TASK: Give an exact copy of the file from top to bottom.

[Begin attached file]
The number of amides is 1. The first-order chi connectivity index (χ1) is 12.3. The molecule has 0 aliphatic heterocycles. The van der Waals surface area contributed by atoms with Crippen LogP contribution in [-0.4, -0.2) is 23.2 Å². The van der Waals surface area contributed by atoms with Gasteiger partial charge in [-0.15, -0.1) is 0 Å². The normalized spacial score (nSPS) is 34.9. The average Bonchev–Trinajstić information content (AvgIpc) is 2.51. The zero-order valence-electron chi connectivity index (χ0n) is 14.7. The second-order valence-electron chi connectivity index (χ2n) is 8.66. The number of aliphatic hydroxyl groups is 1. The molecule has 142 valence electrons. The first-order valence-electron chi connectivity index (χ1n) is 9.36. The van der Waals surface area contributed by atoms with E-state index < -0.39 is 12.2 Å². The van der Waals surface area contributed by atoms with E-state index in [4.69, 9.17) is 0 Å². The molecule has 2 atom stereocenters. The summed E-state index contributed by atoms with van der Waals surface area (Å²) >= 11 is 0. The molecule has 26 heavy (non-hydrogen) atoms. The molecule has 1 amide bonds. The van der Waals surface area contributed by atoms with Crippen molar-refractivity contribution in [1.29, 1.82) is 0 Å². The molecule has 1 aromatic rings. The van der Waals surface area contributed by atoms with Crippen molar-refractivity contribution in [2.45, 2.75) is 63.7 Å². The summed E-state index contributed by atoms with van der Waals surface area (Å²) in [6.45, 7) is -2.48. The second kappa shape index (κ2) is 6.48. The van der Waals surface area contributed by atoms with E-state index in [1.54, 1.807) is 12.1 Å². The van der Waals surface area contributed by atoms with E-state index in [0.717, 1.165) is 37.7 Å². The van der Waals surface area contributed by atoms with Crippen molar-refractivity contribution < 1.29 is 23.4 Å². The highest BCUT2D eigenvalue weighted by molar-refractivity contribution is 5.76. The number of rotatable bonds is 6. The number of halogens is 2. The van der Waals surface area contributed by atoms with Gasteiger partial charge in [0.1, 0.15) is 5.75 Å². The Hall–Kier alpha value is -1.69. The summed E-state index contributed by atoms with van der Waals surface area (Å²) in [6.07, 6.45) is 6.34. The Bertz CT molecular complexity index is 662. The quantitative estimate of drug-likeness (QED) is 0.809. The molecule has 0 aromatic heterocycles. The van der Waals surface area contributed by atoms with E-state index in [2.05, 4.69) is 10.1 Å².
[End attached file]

The number of amides is 1. The first-order chi connectivity index (χ1) is 12.3. The molecule has 0 aliphatic heterocycles. The van der Waals surface area contributed by atoms with Crippen LogP contribution in [-0.4, -0.2) is 23.2 Å². The van der Waals surface area contributed by atoms with Gasteiger partial charge in [-0.15, -0.1) is 0 Å². The normalized spacial score (nSPS) is 34.9. The average Bonchev–Trinajstić information content (AvgIpc) is 2.51. The zero-order valence-electron chi connectivity index (χ0n) is 14.7. The second-order valence-electron chi connectivity index (χ2n) is 8.66. The number of aliphatic hydroxyl groups is 1. The molecule has 142 valence electrons. The first-order valence-electron chi connectivity index (χ1n) is 9.36. The van der Waals surface area contributed by atoms with E-state index < -0.39 is 12.2 Å². The van der Waals surface area contributed by atoms with E-state index in [4.69, 9.17) is 0 Å². The molecule has 2 atom stereocenters. The summed E-state index contributed by atoms with van der Waals surface area (Å²) >= 11 is 0. The molecule has 26 heavy (non-hydrogen) atoms. The molecule has 1 amide bonds. The van der Waals surface area contributed by atoms with Crippen molar-refractivity contribution in [1.29, 1.82) is 0 Å². The molecule has 1 aromatic rings. The van der Waals surface area contributed by atoms with Crippen molar-refractivity contribution in [2.45, 2.75) is 63.7 Å². The summed E-state index contributed by atoms with van der Waals surface area (Å²) in [6.45, 7) is -2.48. The second kappa shape index (κ2) is 6.48. The van der Waals surface area contributed by atoms with E-state index in [1.54, 1.807) is 12.1 Å². The van der Waals surface area contributed by atoms with E-state index in [0.717, 1.165) is 37.7 Å². The van der Waals surface area contributed by atoms with Crippen molar-refractivity contribution < 1.29 is 23.4 Å². The highest BCUT2D eigenvalue weighted by molar-refractivity contribution is 5.76. The number of rotatable bonds is 6. The number of halogens is 2. The van der Waals surface area contributed by atoms with Gasteiger partial charge in [0.1, 0.15) is 5.75 Å². The Hall–Kier alpha value is -1.69. The summed E-state index contributed by atoms with van der Waals surface area (Å²) in [6.07, 6.45) is 6.34. The Bertz CT molecular complexity index is 662. The quantitative estimate of drug-likeness (QED) is 0.809. The molecule has 0 aromatic heterocycles. The van der Waals surface area contributed by atoms with E-state index in [2.05, 4.69) is 10.1 Å².